One thing that inspired me to become a coral reef biologist is this episode of The Undersea World of Jacques Cousteau: This episode first aired in the spring of 1968 when I was only 3, so I must have seen a rerun.  Like practically every marine scientist of my generation, waiting for “The Undersea World” [...]


Seafood mislabeling in Belize

Seafood mislabeling in Belize

This post was co-authored with Courtney Cox, a PhD student in my lab at UNC, studying fisheries management and reef resilience in Belize. Our paper on seafood mislabeling in Belize is out in Conservation Letters (here).  This paper is the fist of several from our project designed to evaluate the effectiveness of Belize’s national ban on [...]


What to do when the oceans rise

What to do when the oceans rise

Last week I published my first book review at PLoS Biology with UNC undergraduate Lauren-Kristine Pryzant.  We read and wrote about Tim McClanahan and Josh Cinner’s excellent new book, “Adapting to a Changing Environment: Confronting the Consequences of Climate Change“.   We tried to bring the lessons in the book from Africa home by discussing climate [...]


Finding fish in the wrong place

Finding fish in the wrong place

This gorgeous woodcut print is the work of Jenny Pope, one of my favourite printmakers. Lots of her art is available to buy on her website and she’s promised me she will soon be blogging about lionfish. But first, here are my thoughts on seeing my first lionfish in the wrong place. Before I arrived [...]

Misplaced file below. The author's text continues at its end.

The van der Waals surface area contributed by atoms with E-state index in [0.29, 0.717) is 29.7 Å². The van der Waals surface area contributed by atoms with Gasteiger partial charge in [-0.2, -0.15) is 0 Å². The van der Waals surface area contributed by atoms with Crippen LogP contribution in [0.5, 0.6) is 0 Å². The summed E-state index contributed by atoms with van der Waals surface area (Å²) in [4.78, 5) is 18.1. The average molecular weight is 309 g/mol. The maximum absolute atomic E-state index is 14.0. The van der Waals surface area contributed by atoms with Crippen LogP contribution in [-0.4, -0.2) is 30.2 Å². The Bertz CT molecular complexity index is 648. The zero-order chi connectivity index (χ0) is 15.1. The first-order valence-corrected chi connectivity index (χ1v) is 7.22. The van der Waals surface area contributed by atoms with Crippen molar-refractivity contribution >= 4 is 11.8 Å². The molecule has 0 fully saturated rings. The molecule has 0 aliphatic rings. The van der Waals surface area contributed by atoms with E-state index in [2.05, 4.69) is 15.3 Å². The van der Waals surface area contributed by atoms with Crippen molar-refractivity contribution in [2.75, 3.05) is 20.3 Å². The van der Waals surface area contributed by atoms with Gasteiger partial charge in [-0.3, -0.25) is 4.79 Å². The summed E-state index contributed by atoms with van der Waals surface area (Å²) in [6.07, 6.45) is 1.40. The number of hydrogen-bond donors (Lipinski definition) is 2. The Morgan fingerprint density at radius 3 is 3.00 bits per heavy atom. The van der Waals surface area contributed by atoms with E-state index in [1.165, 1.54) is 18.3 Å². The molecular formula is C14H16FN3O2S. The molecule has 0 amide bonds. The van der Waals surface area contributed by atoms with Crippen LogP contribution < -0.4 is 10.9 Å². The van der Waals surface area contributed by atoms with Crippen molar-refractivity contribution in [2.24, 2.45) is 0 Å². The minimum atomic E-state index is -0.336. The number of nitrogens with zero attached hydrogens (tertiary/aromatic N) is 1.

Five things I didn’t know about the ocean

Five things I didn't know about the ocean

My review of Professor Callum Roberts’ new book The Ocean of Life has just come out in Toronto’s Globe and Mail. This is the follow up to his first book An unnatural history of the sea (it was one of the Five Books I picked for the Browser) – it dives into the history of how we’ve stripped [...]


Goodbye to Belize

Goodbye to Belize

[The final post in our Belize series from the New York Times Scientist at Work blog]: Tuesday, July 10 As the days tick away, so do our last hopes of finding social shrimp. We came to Carrie Bow to collect two types of eusocial shrimp, each living in colonies with a single queen and dozens [...]


Demise of reefs in Belize? Coda

Demise of reefs in Belize? Coda

[I was happy to receive a lot of comments on our most recent blog post from the field in the New York Times. Since the space available to respond to those comments on the NYT site is limited, I've elected to do so here.] Thanks to all for your comments. I have always considered myself [...]


Reef Reminiscences: The way coral reefs were

Reef Reminiscences: The way coral reefs were

What was the world like back in the day? Are the fantastic stories all just legends? With the notable exception of Jacques Cousteau, few people were taking pictures of the undersea world a few decades ago, not only because the technology was more difficult and expensive and less available, but also because we tend to [...]